Oceanographers Say the Atlantic's Lagging Currents Are Bad News for Global Warming

Thursday, 12 April 2018 - 11:45AM
Earth
Thursday, 12 April 2018 - 11:45AM
Oceanographers Say the Atlantic's Lagging Currents Are Bad News for Global Warming
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Image credit: NASA

On the heels of a new, magnetic map of the world's oceans provided by the ESA, climate scientists have announced a new ocean discovery: the Atlantic Ocean's circular current, which regulates the temperatures of the US, Europe, and more, has slowed to its lowest speed in 150 years, apparently due to human-driven climate change. The implications of this are potentially world-changing: changes in the current may already be causing the destruction of fish populations, changing weather patterns, and rises in sea levels.



If you're not familiar with the Atlantic meridional overturning circulation, or AMOC, it's sort of like a conveyor belt that runs along the coast of the United States and South America, bringing warm water north and cold water south in a cyclical pattern.

 

The warm water travels closer to the surface of the ocean on its way up, while the colder water sinks down lower on its way down due to its density.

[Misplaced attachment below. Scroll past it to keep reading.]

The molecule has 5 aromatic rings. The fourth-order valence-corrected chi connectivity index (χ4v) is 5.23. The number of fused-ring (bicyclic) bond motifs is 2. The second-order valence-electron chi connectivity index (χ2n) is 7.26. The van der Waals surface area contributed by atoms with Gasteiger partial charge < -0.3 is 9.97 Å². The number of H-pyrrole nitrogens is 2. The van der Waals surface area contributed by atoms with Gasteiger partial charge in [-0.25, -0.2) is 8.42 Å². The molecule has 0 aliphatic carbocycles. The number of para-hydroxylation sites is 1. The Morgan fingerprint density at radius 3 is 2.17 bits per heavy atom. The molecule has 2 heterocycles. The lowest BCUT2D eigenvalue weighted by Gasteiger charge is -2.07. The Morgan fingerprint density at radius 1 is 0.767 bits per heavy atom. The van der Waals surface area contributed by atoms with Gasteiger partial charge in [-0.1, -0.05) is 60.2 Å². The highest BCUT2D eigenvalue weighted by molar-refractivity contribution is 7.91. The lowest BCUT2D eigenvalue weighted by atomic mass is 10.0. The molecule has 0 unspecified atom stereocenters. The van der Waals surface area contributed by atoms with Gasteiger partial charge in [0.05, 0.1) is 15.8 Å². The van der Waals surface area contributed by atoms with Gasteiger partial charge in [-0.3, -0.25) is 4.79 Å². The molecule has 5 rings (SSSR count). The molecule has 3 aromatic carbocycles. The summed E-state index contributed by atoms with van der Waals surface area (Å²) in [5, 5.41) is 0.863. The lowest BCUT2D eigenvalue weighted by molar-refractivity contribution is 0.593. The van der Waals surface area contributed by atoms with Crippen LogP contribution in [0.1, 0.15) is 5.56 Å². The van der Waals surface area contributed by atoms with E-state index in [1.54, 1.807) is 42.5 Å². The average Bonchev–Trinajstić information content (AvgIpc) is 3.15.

This system helps to regulate worldwide temperatures, but a new study published in Nature claims that the AMOC has recently reached its slowest flow rate in decades due in part to Greenland's melting ice, which has been influenced by human activity that began with the Industrial Revolution in the mid-1800s.


According to Stegan Rahmstorf, one of the study's authors, the slowdown of the AMOC is "something that climate models have predicted for a long time, but we weren't sure it was really happening. I think it is happening. And I think it's bad news."



It's important to note, however, that the study is based on estimates of the AMOC's flow over the past century and a half, not actual measurements—the study uses a variety of markers (including temperature patterns in the US) to judge how the current has changed, and the accuracy of its findings are dependent on choosing the right markers to use and interpreting them correctly.

 

According to oceanographer Meric Srokosz: "Essentially, what view you take of the results depends on how good you believe the models used are and likewise how well the chosen proxies represent the AMOC over the time scales of interest."



Scientists aren't sure if this weakening flow is a natural occurrence or if it's been accelerated by human activity, but if it continues, it could means huge changes for the oceans—and us.

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